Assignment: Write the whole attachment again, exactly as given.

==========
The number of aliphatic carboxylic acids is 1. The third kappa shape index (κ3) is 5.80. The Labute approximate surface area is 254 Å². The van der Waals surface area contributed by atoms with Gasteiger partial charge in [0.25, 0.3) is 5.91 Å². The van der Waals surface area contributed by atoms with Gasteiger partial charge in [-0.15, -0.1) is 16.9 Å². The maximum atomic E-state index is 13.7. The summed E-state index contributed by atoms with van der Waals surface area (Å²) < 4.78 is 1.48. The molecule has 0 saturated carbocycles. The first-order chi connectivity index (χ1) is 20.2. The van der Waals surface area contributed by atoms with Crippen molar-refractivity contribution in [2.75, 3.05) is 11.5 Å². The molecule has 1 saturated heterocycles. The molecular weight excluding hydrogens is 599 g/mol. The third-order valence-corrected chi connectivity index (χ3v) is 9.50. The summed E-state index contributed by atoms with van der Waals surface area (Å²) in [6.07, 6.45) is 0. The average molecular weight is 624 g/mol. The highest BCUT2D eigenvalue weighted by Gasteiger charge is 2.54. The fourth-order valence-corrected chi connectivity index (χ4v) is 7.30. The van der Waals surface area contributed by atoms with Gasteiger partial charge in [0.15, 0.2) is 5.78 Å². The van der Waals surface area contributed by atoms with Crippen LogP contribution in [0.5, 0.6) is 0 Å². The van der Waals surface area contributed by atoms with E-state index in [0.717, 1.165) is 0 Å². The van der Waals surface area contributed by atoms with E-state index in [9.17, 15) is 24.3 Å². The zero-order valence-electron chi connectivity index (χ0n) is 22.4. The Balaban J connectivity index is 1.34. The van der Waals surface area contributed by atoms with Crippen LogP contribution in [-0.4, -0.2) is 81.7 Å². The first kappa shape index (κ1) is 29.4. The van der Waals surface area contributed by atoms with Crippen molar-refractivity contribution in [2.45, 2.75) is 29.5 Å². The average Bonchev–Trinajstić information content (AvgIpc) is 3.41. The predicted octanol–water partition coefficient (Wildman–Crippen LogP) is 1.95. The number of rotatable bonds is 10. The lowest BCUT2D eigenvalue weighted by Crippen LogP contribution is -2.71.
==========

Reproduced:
The number of aliphatic carboxylic acids is 1. The third kappa shape index (κ3) is 5.80. The Labute approximate surface area is 254 Å². The van der Waals surface area contributed by atoms with Gasteiger partial charge in [0.25, 0.3) is 5.91 Å². The van der Waals surface area contributed by atoms with Gasteiger partial charge in [-0.15, -0.1) is 16.9 Å². The maximum atomic E-state index is 13.7. The summed E-state index contributed by atoms with van der Waals surface area (Å²) < 4.78 is 1.48. The molecule has 0 saturated carbocycles. The first-order chi connectivity index (χ1) is 20.2. The van der Waals surface area contributed by atoms with Crippen molar-refractivity contribution in [2.75, 3.05) is 11.5 Å². The molecule has 1 saturated heterocycles. The molecular weight excluding hydrogens is 599 g/mol. The third-order valence-corrected chi connectivity index (χ3v) is 9.50. The summed E-state index contributed by atoms with van der Waals surface area (Å²) in [6.07, 6.45) is 0. The average molecular weight is 624 g/mol. The highest BCUT2D eigenvalue weighted by Gasteiger charge is 2.54. The fourth-order valence-corrected chi connectivity index (χ4v) is 7.30. The van der Waals surface area contributed by atoms with Gasteiger partial charge in [0.15, 0.2) is 5.78 Å². The van der Waals surface area contributed by atoms with Crippen LogP contribution in [0.5, 0.6) is 0 Å². The van der Waals surface area contributed by atoms with E-state index in [0.717, 1.165) is 0 Å². The van der Waals surface area contributed by atoms with E-state index in [9.17, 15) is 24.3 Å². The zero-order valence-electron chi connectivity index (χ0n) is 22.4. The Balaban J connectivity index is 1.34. The van der Waals surface area contributed by atoms with Crippen LogP contribution in [-0.4, -0.2) is 81.7 Å². The first kappa shape index (κ1) is 29.4. The van der Waals surface area contributed by atoms with Crippen molar-refractivity contribution in [2.45, 2.75) is 29.5 Å². The average Bonchev–Trinajstić information content (AvgIpc) is 3.41. The predicted octanol–water partition coefficient (Wildman–Crippen LogP) is 1.95. The number of rotatable bonds is 10. The lowest BCUT2D eigenvalue weighted by Crippen LogP contribution is -2.71.